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Where were the Spanish?


Any tourist or prospective tourist thinking about Rome will always mention the Spanish Steps as a focal point or even a place to meet. While there is a connection to Spain, they were actually commissioned by a Pope, designed by an Italian, paid for by a Frenchman, are eternally associated with an English Romantic poet, two English spinsters and an American institution that unintentionally launched the slow food movement.

 Perhaps we had better back up. There was a Spanish connection since the Spanish Embasy to the Holy See was located at the bottom of the hill in an area known as Piazza di Spagna. At that time however the Bourbon Kings of France also ruled Spain. In the sixteenth Century, Louis XII commissioned the building of a church on a site at the top of the hill on the Piazza della Trinita dei Monti as a replacement for the chapel that already existed there. Despite delays the church was finished in 1585.

 At the beginning of the 18th Century a French diplomat named Etienne Gueffier bequeathed funds to build a stairway between the French financed church and the French–run Spanish Embassy. One of the plans called for a statue of Louis XIV at the top of the staircase caused consternation to the Pope, and that, along with the fact that Gueffier’s nephews successfully sued for half his estate delayed the project until 1723. It took the intervention of the Pope before an Italian architect was selected. By 1725 however the staircase was complete comprising 137 steps broken up into twelve separate flights. It should be noted that asking someone to meet you there could be problematic if you are seated on stair number 67 and your prospective visitor is trying to find you from either the church or the piazza.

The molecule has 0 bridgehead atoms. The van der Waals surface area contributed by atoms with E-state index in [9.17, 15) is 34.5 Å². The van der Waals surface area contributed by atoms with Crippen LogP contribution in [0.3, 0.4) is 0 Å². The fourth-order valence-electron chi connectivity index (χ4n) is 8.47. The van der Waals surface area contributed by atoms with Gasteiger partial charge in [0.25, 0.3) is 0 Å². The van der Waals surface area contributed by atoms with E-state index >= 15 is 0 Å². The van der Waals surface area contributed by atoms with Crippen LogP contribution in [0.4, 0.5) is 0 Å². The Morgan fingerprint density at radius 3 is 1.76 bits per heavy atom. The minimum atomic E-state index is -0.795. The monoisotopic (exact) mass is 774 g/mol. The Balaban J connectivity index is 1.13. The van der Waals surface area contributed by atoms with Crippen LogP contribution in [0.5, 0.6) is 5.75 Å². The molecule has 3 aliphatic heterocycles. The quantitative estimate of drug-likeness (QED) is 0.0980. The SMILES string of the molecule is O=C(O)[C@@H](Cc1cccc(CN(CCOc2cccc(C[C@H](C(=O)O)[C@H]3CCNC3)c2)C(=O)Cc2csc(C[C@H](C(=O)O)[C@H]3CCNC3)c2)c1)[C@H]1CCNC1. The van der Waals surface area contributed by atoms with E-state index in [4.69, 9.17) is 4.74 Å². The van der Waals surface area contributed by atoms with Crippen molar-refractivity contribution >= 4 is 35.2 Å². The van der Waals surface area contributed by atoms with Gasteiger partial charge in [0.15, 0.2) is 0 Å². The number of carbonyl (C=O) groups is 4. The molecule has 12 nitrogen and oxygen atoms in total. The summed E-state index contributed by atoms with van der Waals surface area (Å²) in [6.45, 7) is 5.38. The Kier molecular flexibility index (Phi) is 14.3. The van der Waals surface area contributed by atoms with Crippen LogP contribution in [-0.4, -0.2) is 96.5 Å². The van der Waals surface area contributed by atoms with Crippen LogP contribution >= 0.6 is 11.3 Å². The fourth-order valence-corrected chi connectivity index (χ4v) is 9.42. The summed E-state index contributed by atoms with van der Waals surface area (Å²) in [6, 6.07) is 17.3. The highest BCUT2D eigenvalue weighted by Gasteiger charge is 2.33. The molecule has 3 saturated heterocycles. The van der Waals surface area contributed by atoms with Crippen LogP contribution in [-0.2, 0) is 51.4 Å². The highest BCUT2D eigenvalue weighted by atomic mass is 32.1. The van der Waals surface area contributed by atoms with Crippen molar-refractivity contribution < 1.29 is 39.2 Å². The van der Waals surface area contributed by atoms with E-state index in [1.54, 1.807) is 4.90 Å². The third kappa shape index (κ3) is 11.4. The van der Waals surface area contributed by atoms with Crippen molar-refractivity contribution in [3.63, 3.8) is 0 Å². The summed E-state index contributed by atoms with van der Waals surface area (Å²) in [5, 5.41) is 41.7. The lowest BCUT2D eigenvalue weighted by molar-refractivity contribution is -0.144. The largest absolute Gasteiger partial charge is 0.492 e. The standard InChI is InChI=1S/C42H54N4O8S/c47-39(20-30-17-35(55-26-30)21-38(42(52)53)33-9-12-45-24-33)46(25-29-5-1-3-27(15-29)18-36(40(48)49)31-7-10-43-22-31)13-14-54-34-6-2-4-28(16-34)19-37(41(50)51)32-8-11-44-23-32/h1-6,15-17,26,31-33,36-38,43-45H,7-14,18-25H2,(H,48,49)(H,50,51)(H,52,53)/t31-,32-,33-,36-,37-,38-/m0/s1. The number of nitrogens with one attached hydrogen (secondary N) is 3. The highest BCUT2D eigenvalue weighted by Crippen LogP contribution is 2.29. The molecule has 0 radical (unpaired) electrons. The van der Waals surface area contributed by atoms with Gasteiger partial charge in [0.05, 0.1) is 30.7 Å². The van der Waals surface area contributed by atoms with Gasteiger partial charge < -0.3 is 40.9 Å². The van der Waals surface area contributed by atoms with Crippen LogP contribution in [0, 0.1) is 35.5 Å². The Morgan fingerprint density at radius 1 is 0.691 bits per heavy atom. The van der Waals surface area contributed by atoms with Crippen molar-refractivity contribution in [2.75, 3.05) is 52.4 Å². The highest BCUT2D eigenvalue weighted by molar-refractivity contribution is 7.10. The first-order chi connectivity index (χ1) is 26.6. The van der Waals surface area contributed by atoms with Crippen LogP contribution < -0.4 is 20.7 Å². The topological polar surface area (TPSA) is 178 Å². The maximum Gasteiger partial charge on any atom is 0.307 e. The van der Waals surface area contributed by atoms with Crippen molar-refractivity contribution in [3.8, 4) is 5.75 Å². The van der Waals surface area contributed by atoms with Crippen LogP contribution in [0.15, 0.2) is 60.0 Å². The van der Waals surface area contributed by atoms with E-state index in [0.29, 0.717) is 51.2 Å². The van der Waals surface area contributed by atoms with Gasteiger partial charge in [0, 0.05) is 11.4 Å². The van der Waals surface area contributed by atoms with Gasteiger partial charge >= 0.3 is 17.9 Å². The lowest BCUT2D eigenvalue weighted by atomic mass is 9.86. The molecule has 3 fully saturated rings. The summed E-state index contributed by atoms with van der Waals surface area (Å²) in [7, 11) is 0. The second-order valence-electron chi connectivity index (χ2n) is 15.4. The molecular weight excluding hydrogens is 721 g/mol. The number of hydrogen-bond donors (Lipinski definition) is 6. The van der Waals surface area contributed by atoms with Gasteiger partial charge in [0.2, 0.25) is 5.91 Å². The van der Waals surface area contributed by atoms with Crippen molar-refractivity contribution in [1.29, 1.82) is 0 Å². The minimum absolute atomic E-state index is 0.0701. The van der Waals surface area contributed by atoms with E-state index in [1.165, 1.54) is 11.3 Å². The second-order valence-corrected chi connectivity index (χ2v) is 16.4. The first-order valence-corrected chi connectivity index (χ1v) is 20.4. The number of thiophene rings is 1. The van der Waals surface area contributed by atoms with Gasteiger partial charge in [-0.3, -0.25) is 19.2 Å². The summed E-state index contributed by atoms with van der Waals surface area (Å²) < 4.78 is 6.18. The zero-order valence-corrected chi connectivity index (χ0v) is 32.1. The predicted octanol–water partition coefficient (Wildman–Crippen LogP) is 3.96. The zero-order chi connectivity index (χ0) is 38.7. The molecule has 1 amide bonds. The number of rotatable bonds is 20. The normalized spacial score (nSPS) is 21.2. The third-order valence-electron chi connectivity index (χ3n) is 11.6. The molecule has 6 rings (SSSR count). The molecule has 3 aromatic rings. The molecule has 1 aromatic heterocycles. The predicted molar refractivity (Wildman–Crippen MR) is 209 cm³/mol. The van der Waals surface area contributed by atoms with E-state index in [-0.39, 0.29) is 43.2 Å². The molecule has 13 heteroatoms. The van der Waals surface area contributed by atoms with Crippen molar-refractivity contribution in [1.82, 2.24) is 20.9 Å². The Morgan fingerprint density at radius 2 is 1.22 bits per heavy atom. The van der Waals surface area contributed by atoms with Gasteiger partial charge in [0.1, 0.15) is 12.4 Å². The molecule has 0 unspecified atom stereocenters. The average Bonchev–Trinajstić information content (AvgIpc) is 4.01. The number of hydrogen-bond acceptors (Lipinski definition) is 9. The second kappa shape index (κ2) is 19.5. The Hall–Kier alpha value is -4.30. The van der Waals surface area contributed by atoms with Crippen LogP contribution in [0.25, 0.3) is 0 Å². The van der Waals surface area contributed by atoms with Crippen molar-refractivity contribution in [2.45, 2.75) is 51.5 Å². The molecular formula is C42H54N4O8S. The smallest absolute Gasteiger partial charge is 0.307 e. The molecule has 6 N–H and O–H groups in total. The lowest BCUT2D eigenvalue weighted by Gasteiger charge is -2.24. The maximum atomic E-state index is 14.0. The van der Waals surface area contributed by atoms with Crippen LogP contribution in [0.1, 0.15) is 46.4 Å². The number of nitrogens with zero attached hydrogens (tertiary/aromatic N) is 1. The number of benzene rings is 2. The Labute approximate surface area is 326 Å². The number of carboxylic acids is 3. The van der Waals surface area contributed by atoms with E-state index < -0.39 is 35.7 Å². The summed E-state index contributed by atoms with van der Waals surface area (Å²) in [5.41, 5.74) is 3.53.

To balance the style of the church at the top of the hill, Pope Urban VIII, in the early 17th Century, commissioned Gian Lorenzo Bernini to create a sculpture. Supposedly the Pope had been impressed when the flooding of the Tiber caused a fishing boat to be left high and dry on the Piazza and this inspired the Fontana Della Barcaccia or Fountain of the Old Boat. Now the Spanish Steps connected the two.

 During the 19th Century, a visit to Rome by the English aristocracy was part of the Grand Tour of Europe. It also attracted the Romantic poets of the time, many of whom were also well-connected. On the right hand side of the stairs on the Piazza is a house where John Keats spent his last months and died. Today it is a museum dedicated to Keats and the other romantics and also a shrine for English majors on high school graduation trips.

Close by is Babington’s Tea Room founded in 1895 by two ladies of good family to meet the refreshment needs of English visitors. When the Tea Room opened, tea was only sold in pharmacies so the tea room met a need and still exists to this day. It has always amazed me why anyone would crave tea cakes and scones in Rome,  but there it is. Last on our list is the American contribution when on March 20, 1986 McDonald’s opened in a landmark building near the steps. This raised  the ire of one Carlo Petrini and inspired him to start the slow food movement in 1989. If the British can have their scones, however, why can’t Americans get a Big Mac?